Bids will open this week for the government’s affordable homes programme in England as the Housing Secretary hails “highest single funding commitment to affordable housing in a decade”.
Homes England will publish their programme prospectus this week inviting councils, housing associations and private providers to bid for funding to deliver homes from next year.
Funding will be available from the £12.2 billion overall investment in affordable housing confirmed at Budget, which also includes £700 million on new homes through the 2016-22 programme.
The chronic shortage of decent, genuinely affordable homes in this country is one that must be fixed
A new £11.5bn Affordable Homes Programme will be delivered over five years from 2021 to 2026, with the government claiming that it will provide up to 180,000 new homes across England depending on economic conditions.
Jenrick also states that the programme will unlock a further £38bn in public and private investment in affordable housing to be made available from next year.
The Government has announced that around half of the new homes will be available for affordable home ownership with the rest reportedly made available for discounted rent, including 10 per cent for supported housing – to support those with physical or mental health challenges.
Nearly £7.5bn will be delivered outside London by Homes England while the Greater London Authority has been offered £4bn.
The new programme will also deliver an unspecified amount of social rent homes across the country – this category of home, typically 50 to 60 per cent of market prices, has been decimated by successive governments and is in high demand to end the housing crisis in England and the rest of the UK.
“Today’s announcement represents the highest single funding commitment to affordable housing in a decade and is part of our comprehensive plans to build back better,” said Jenrick.
“This Government is helping hard-working families and prospective first-time buyers get their feet on the housing ladder in an affordable way.
“Thanks to the range of flexible ownership options being made available, more families across the country will be able to realise their dreams of owning their own home, with half of these homes being made available for ownership.”
There are currently around 2,000 Big Issue sellers working hard on the streets each week.
Jenrick is also announcing a new model for Shared Ownership and launching a consultation on accessibility.
The new Shared Ownership model announced today will reduce the minimum initial share a property that can be bought from 25 per cent to 10 per cent, allow people to buy additional shares in one per cent instalments with heavily reduced fees as well as requiring landlords to cover maintenance and repairs over a 10-year period.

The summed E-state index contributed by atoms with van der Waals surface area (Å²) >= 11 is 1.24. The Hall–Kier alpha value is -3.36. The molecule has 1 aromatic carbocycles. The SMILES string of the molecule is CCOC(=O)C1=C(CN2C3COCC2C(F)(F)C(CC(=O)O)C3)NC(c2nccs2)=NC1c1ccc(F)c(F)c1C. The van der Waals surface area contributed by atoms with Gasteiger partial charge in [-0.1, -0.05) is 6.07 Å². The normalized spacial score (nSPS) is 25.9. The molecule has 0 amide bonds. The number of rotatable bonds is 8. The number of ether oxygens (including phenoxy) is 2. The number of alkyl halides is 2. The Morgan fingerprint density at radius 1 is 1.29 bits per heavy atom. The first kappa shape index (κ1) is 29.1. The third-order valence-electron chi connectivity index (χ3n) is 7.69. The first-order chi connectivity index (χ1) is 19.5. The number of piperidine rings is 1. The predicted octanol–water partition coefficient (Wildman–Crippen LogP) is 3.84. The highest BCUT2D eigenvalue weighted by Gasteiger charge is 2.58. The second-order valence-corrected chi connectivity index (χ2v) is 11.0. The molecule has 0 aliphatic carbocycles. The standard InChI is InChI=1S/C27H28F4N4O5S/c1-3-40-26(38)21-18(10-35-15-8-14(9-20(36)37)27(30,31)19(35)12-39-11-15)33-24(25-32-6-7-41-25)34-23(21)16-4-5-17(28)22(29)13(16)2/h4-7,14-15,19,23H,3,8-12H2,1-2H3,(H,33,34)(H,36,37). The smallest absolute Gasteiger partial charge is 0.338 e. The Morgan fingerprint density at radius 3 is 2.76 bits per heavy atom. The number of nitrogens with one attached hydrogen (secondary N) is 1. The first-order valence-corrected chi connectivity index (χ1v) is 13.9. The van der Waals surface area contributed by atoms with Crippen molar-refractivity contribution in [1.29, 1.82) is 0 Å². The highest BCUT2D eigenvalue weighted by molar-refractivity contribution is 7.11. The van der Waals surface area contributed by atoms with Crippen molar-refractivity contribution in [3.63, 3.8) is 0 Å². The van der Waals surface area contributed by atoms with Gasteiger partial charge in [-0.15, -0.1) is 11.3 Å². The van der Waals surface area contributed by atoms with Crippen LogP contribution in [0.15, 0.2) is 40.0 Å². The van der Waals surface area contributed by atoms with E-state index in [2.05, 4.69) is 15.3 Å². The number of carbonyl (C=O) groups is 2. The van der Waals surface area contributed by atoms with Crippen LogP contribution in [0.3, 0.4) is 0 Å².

A Right to Shared Ownership will be available on the vast majority of rented homes delivered through the new programme, providing tenants with a pathway into ownership by giving them the right to purchase a stake in their home.
In response to Jenrick’s announcement, RIBA president Alan Jones called on the government to put local authorities in charge of dealing with their council house deficit.
He said: “While the acceleration of England’s Affordable Homes Programme is welcome, today’s ‘boost’ does not do enough to help the 1.15 million households on social housing waiting lists.
“If the government is serious about fulfilling its ‘levelling up’ agenda, it must tackle the severe shortage of council houses, by giving local authorities the power and resources they need to take the lead.
“Alongside welcome plans to raise accessibility standards, the government must also look at how all new homes can meet the highest standards of design and sustainability.”
Last week, the chief executive of housing charity and Ride Out Recession Alliance (RORA) member Shelter warned the government that “the chronic shortage of decent, genuinely affordable homes in this country is one that must be fixed”.
It should spend the cash its set aside for housing that much faster and start building social homes now
Polly Neate’s words accompanied new research that found that more than 380,000 homes granted planning permission between 2011 and 2019 remain unbuilt – accounting for 40 per cent of all homes with planning consent in England – new research from Shelter shows.
The government have streamlined planning laws in recent weeks, but Shelter say that the reforms will not boost housebuilding by themselves and are calling for accelerated funding into social housing in the upcoming Comprehensive Spending Review.
The charity has been a key supporter of The Big Issue’s RORA campaign since its inception as we look to prevent homelessness and protect jobs from the financial fallout of the Covid-19 pandemic.
Polly Neate, chief executive of Shelter, said: “The chronic shortage of decent, genuinely affordable homes in this country is one that must be fixed. But the government’s planning reforms fundamentally misdiagnose the problem.
“The idea that the planning system is stopping homes being built is a myth. Across the country hundreds of thousands of “phantom homes” sit on sites with planning permission fully approved. Rubber stamps are no replacement for direct investment in high-quality housing.
“The government must roll up its sleeves and build the homes local communities really need, now more than ever in the face of a Covid-recession. It should spend the cash its set aside for housing that much faster and start building social homes now. The only way we are going to start building what we need is through pounds not planning.”